Following through on a July settlement, an Illinois judge approved a new decree yesterday allowing transgender people to obtain new birth certificates reflecting their identified gender without undergoing genital reconstruction surgery. This is important for the many trans people for whom the surgery is not medically prudent, particularly because it carries with it the consequence of sterility. According to the Chicago Phoenix, it does seem that the Illinois Department of Public Health will still require trans people to undergo at least some form of surgery, but the standard remains unclear:
The IDPH is now prohibited from denying applicants for new Illinois birth certificates who seek to change to change their gender marker solely because they have not had genital reconstruction surgery, but there is still a requirement for a different type of surgery to be performed. The specifics of the required procedures are left up to the individual’s physician, according to Melaney Arnold, Public Health Communications, Illinois Department of Public Health shortly after the agreement was reached in July.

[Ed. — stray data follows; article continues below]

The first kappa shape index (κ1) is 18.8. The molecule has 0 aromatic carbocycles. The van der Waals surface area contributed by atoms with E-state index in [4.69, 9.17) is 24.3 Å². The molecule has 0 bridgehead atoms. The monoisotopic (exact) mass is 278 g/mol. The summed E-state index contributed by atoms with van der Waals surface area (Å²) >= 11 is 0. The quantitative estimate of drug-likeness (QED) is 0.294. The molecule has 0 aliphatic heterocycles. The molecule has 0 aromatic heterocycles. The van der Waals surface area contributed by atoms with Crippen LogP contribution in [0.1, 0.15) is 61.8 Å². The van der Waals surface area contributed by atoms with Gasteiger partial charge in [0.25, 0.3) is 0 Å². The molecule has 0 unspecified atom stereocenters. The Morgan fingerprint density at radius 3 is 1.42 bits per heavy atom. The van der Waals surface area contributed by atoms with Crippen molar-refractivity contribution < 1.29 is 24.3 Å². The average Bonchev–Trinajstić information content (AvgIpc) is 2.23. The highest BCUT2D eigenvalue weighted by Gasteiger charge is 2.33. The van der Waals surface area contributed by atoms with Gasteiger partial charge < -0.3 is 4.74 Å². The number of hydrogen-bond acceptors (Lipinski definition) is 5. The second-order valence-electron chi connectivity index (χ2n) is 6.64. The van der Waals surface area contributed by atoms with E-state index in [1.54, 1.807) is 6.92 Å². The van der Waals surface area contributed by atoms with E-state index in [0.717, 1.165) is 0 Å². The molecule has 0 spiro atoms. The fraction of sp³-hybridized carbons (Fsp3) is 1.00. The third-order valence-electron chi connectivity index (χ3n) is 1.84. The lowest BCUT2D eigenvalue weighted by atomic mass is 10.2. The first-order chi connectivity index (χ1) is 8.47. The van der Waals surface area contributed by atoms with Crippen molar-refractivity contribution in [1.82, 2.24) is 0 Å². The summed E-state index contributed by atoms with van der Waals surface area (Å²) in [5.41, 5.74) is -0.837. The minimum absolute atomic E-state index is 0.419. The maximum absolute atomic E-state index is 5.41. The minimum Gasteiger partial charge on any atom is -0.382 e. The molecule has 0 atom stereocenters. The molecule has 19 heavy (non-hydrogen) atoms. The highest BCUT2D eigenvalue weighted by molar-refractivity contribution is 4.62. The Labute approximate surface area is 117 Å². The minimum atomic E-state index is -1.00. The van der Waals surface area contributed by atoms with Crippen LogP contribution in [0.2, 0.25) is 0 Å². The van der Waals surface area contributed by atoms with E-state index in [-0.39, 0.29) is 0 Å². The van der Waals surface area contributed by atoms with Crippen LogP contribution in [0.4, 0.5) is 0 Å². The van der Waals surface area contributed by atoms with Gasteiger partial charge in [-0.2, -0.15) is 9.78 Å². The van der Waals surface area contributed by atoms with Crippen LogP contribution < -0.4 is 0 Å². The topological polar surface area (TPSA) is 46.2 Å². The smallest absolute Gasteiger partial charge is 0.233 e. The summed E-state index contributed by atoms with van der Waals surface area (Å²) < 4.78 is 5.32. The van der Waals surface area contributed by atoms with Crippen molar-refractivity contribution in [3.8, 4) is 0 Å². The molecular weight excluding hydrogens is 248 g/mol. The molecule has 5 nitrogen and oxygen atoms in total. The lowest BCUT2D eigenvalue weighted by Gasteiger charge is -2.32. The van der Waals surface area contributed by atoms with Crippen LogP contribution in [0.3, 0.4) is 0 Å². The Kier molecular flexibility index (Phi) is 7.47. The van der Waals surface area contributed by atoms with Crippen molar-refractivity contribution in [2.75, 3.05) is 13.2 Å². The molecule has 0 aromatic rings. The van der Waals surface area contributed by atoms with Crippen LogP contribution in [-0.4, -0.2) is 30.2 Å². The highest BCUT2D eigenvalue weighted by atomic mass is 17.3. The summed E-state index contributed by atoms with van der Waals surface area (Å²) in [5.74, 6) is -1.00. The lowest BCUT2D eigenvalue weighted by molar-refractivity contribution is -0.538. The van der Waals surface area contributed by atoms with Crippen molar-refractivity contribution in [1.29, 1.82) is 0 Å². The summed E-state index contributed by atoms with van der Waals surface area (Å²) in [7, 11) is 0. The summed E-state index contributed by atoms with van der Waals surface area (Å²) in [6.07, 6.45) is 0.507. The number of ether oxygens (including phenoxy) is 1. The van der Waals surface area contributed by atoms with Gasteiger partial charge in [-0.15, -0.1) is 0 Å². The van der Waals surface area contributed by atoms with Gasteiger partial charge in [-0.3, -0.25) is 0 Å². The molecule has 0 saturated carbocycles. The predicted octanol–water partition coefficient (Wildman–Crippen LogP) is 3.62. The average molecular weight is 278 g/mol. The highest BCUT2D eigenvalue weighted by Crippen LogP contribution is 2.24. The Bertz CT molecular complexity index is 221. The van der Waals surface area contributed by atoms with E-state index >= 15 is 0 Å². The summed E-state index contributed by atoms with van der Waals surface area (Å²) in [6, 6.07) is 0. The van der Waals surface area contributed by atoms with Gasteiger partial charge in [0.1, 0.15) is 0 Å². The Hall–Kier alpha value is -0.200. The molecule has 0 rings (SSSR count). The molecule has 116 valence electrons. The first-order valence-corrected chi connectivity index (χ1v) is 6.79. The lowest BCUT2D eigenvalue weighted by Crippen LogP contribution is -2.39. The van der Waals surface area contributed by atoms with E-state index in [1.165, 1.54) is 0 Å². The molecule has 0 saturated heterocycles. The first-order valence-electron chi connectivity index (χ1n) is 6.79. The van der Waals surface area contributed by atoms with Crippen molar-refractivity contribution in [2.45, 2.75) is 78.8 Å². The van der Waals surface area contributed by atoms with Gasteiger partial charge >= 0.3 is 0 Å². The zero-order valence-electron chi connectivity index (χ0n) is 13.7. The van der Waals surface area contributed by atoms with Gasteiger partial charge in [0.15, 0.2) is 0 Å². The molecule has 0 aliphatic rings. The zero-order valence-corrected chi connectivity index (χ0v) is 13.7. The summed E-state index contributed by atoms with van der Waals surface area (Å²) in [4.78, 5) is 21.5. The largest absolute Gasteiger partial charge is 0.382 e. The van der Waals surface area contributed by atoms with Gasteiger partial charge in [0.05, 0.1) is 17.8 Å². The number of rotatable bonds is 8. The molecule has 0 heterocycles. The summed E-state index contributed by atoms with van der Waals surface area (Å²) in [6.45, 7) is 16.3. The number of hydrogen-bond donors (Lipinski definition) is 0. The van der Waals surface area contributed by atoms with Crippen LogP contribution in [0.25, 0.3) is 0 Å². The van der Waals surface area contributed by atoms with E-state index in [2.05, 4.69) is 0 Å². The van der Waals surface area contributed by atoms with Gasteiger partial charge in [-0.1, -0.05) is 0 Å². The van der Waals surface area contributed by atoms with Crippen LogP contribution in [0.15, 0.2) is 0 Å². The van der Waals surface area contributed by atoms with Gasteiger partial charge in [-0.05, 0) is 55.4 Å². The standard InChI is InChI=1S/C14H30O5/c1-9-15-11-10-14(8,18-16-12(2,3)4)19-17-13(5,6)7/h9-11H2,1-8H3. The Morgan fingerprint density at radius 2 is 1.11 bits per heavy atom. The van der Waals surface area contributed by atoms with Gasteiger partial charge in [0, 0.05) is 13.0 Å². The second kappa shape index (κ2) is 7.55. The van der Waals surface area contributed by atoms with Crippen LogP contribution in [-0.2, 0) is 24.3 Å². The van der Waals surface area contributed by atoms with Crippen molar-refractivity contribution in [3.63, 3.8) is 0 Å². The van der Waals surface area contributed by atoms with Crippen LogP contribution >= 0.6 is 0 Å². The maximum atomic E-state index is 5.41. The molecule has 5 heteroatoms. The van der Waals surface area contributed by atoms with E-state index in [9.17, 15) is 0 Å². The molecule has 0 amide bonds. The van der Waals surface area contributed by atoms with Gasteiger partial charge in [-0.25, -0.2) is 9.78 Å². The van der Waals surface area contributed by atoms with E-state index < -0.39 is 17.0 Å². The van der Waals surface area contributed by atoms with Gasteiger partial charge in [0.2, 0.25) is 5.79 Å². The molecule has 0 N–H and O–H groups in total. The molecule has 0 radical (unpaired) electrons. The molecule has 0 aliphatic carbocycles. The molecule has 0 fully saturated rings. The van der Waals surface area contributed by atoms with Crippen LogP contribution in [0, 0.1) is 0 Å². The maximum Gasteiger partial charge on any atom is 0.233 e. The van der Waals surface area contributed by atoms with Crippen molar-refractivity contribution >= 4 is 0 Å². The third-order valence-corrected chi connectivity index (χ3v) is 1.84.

This is a step forward for many transgender people who cannot afford the genital reconstruction therapy or do not feel the need to undergo such a procedure. However, the other procedures that may fit the state’s criteria may be just as invasive to some, including double mastectomy, hysterectomy, orchiectomy [removal of testicles], or facial feminization surgeries.
Ultimately, the decision will come down to the individual’s physician, according to IDPH.
This is more confusing than should be necessary. It makes sense for the state to entrust physicians to determine the best course of treatment that respects each trans person’s journey, but to still impose an unclear expectation of surgery is troubling. The entire purpose of the suit that led to this resolution was to challenge the expensive and invasive nature of surgery, and that burden hasn’t changed just because one form of surgery was ruled out. For some trans individuals, options such as hormone therapy and non-surgical cosmetic procedures may be sufficient to fulfill the needs of their transition, but the current parameters may create a situation where a physician has to lie that a surgery took place to affirm the patient’s successful gender transition. Such burdens respect neither transgender people nor the medical professionals entrusted with their care.